Grand mal seizure
- Traumatic head injuries.
- Using or withdrawing from drugs, including alcohol.
- Brain tumors.
- Infections, such as encephalitis or meningitis, or history of such infection.
- Injury due to a previous lack of oxygen.
- Blood vessel malformations in the brain.
- Genetic syndromes.
- Any injury to the brain from trauma, stroke, previous infection and other causes.
- Sleep deprivation.
- Medical problems that affect electrolyte balance.
- Illicit drug use.
- Heavy alcohol use.
- A scream. Some people may cry out at the beginning of a seizure because the muscles around the vocal cords seize, forcing air out.
- Loss of bowel and bladder control. This may happen during or following a seizure.
- Unresponsiveness after convulsions. Unconsciousness may persist for several minutes after the convulsion has ended.
- Confusion. A period of disorientation often follows a grand mal seizure. This is referred to as postictal confusion.
- Fatigue. Sleepiness is common after a grand mal seizure.
- Severe headache. Headaches are common but not universal after grand mal seizures.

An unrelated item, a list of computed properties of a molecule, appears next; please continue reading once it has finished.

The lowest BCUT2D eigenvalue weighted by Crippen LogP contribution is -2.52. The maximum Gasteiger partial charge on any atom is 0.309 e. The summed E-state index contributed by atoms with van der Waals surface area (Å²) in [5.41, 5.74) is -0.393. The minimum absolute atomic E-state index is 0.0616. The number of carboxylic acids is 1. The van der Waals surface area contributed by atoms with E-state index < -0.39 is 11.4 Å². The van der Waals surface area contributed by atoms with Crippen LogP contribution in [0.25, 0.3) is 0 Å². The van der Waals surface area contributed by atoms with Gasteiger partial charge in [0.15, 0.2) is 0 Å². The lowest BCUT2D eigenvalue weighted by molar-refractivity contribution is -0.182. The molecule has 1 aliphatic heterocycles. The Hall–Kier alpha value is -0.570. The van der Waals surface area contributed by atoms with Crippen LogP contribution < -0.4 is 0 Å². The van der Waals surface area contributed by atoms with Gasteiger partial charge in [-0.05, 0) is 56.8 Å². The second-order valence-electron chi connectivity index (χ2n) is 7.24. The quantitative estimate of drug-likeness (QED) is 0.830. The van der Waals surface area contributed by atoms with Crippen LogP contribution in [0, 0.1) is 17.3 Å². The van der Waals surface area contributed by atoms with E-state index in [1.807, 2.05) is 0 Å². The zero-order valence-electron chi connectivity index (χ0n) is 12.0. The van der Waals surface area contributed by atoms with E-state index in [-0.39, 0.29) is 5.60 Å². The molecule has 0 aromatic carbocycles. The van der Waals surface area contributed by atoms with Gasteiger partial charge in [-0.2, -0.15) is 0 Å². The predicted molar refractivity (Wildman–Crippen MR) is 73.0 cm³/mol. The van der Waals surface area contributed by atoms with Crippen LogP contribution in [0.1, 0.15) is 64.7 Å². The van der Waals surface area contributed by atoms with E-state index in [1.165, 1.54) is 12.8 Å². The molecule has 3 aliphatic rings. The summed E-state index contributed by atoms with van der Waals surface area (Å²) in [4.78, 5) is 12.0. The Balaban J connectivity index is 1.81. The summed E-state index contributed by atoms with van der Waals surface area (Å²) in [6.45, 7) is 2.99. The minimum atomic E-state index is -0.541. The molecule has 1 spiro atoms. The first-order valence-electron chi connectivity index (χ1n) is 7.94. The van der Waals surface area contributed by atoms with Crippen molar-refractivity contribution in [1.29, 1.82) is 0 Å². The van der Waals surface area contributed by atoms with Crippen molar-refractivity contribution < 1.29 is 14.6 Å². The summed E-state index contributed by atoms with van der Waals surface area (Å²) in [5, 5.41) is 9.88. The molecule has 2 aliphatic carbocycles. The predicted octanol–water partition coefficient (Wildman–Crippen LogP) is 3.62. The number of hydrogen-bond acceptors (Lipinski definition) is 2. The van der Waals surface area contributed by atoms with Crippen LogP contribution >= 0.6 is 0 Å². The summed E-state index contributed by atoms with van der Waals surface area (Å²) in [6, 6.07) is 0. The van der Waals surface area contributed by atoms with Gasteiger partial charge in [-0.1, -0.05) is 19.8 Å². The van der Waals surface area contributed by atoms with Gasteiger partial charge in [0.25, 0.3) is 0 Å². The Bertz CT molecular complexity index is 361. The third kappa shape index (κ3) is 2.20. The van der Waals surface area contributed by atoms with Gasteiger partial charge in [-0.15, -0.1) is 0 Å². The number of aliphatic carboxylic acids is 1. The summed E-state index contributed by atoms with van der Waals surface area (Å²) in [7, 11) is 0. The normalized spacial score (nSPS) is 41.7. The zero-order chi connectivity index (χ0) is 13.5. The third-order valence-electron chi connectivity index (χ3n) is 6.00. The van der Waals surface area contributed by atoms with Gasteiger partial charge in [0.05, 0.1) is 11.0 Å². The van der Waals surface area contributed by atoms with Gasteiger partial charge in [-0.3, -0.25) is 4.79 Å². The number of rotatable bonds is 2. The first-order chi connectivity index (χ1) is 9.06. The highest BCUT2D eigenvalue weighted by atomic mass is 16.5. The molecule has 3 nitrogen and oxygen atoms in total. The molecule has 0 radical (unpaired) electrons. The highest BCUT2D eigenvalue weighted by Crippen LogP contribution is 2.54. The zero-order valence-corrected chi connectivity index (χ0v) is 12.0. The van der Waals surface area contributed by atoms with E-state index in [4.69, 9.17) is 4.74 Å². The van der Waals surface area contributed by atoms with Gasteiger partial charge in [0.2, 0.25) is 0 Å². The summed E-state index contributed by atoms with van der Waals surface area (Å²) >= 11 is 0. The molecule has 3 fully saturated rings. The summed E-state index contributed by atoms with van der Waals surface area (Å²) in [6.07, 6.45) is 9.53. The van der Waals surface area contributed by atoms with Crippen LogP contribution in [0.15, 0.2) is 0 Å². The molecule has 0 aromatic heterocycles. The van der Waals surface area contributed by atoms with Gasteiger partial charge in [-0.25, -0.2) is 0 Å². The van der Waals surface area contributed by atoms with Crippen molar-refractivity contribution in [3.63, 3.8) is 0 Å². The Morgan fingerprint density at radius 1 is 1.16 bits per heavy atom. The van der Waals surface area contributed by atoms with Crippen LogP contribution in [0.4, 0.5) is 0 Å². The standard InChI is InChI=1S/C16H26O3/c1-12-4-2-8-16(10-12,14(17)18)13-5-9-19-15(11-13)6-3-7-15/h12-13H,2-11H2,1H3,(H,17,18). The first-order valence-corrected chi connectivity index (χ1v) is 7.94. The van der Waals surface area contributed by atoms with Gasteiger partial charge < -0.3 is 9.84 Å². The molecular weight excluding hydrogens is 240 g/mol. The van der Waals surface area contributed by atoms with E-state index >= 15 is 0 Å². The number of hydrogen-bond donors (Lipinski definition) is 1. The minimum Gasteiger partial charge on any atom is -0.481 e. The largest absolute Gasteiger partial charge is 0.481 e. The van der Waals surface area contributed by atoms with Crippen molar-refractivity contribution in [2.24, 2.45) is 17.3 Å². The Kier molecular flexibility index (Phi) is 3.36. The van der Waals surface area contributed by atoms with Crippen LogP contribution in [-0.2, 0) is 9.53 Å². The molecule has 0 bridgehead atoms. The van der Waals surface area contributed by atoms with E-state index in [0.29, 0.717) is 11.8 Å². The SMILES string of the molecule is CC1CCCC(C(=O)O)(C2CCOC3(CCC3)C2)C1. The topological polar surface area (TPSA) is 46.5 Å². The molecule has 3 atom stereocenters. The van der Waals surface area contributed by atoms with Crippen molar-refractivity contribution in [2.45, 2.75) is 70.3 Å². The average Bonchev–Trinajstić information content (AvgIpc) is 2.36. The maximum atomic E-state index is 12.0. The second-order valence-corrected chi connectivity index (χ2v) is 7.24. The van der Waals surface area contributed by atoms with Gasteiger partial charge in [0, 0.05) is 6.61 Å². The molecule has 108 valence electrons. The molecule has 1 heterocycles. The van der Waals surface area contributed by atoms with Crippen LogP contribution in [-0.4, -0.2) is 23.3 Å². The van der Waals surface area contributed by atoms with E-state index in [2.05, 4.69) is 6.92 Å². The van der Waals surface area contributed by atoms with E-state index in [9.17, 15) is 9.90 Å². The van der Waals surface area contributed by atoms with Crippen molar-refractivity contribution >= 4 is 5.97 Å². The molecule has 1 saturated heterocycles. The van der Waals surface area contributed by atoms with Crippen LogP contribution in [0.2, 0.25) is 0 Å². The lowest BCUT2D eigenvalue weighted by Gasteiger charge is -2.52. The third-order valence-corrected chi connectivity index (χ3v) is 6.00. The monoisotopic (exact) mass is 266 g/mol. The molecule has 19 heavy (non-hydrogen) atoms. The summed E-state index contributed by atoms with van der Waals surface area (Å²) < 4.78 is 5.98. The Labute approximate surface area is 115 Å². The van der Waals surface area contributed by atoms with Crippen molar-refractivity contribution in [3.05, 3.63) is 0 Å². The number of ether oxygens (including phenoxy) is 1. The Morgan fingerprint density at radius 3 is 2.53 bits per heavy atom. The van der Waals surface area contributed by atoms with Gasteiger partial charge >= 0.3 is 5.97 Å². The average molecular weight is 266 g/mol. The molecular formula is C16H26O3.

- Magnetic resonance imaging (MRI). An MRI machine produces detailed images of your brain. Although many people with seizures and epilepsy have normal MRIs, certain MRI abnormalities may provide a clue as to the cause of seizures in some cases.
- Time the seizure.
- Protect from injury - remove any hard objects from the area.
- Protect the head - place something soft under their head and loosen any tight clothing.
- Gently roll the person on their side as soon as it is possible to do so and firmly push the angle of the jaw forward to assist with breathing. A person cannot 'swallow their tongue' but the tongue can move back to cause a serious block to breathing.
- Stay with the person until the seizure ends naturally and calmly talk to the person until the regain consciousness, usually within a few minutes.
- Reassure the person that they are safe and that you will stay with them while they recover.
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